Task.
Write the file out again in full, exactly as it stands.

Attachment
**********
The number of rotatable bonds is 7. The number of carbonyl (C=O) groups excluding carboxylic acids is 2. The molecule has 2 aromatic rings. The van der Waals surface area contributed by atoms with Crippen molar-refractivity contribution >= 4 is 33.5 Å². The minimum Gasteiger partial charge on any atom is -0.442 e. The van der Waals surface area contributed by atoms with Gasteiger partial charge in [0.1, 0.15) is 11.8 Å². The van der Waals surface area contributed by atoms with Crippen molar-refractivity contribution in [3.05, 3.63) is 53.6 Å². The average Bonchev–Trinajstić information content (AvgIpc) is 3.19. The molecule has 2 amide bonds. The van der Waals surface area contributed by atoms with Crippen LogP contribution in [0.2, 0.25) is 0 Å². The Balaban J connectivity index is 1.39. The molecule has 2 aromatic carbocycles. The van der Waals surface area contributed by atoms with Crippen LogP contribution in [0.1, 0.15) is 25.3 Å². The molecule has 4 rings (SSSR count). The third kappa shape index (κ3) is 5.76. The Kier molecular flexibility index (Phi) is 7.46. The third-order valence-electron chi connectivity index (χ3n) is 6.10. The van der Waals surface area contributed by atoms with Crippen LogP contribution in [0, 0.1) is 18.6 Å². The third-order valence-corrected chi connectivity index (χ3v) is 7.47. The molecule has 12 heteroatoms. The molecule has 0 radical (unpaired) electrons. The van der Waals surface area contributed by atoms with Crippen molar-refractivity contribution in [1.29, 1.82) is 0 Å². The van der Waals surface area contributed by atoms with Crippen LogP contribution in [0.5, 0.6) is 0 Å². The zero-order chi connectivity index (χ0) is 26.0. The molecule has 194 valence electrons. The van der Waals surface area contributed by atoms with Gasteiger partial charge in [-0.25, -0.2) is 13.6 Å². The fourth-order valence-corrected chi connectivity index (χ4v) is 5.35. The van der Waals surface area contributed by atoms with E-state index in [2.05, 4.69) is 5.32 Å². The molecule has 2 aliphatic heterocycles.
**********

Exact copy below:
The number of rotatable bonds is 7. The number of carbonyl (C=O) groups excluding carboxylic acids is 2. The molecule has 2 aromatic rings. The van der Waals surface area contributed by atoms with Crippen molar-refractivity contribution >= 4 is 33.5 Å². The minimum Gasteiger partial charge on any atom is -0.442 e. The van der Waals surface area contributed by atoms with Gasteiger partial charge in [0.1, 0.15) is 11.8 Å². The van der Waals surface area contributed by atoms with Crippen molar-refractivity contribution in [3.05, 3.63) is 53.6 Å². The average Bonchev–Trinajstić information content (AvgIpc) is 3.19. The molecule has 2 amide bonds. The van der Waals surface area contributed by atoms with Crippen LogP contribution in [0.2, 0.25) is 0 Å². The Balaban J connectivity index is 1.39. The molecule has 2 aromatic carbocycles. The van der Waals surface area contributed by atoms with Crippen LogP contribution in [0.1, 0.15) is 25.3 Å². The molecule has 4 rings (SSSR count). The third kappa shape index (κ3) is 5.76. The Kier molecular flexibility index (Phi) is 7.46. The third-order valence-electron chi connectivity index (χ3n) is 6.10. The van der Waals surface area contributed by atoms with Crippen LogP contribution in [0, 0.1) is 18.6 Å². The third-order valence-corrected chi connectivity index (χ3v) is 7.47. The molecule has 12 heteroatoms. The molecule has 0 radical (unpaired) electrons. The van der Waals surface area contributed by atoms with Crippen molar-refractivity contribution in [1.29, 1.82) is 0 Å². The van der Waals surface area contributed by atoms with Crippen LogP contribution in [0.5, 0.6) is 0 Å². The zero-order chi connectivity index (χ0) is 26.0. The molecule has 194 valence electrons. The van der Waals surface area contributed by atoms with Gasteiger partial charge in [-0.25, -0.2) is 13.6 Å². The fourth-order valence-corrected chi connectivity index (χ4v) is 5.35. The van der Waals surface area contributed by atoms with E-state index in [2.05, 4.69) is 5.32 Å². The molecule has 2 aliphatic heterocycles.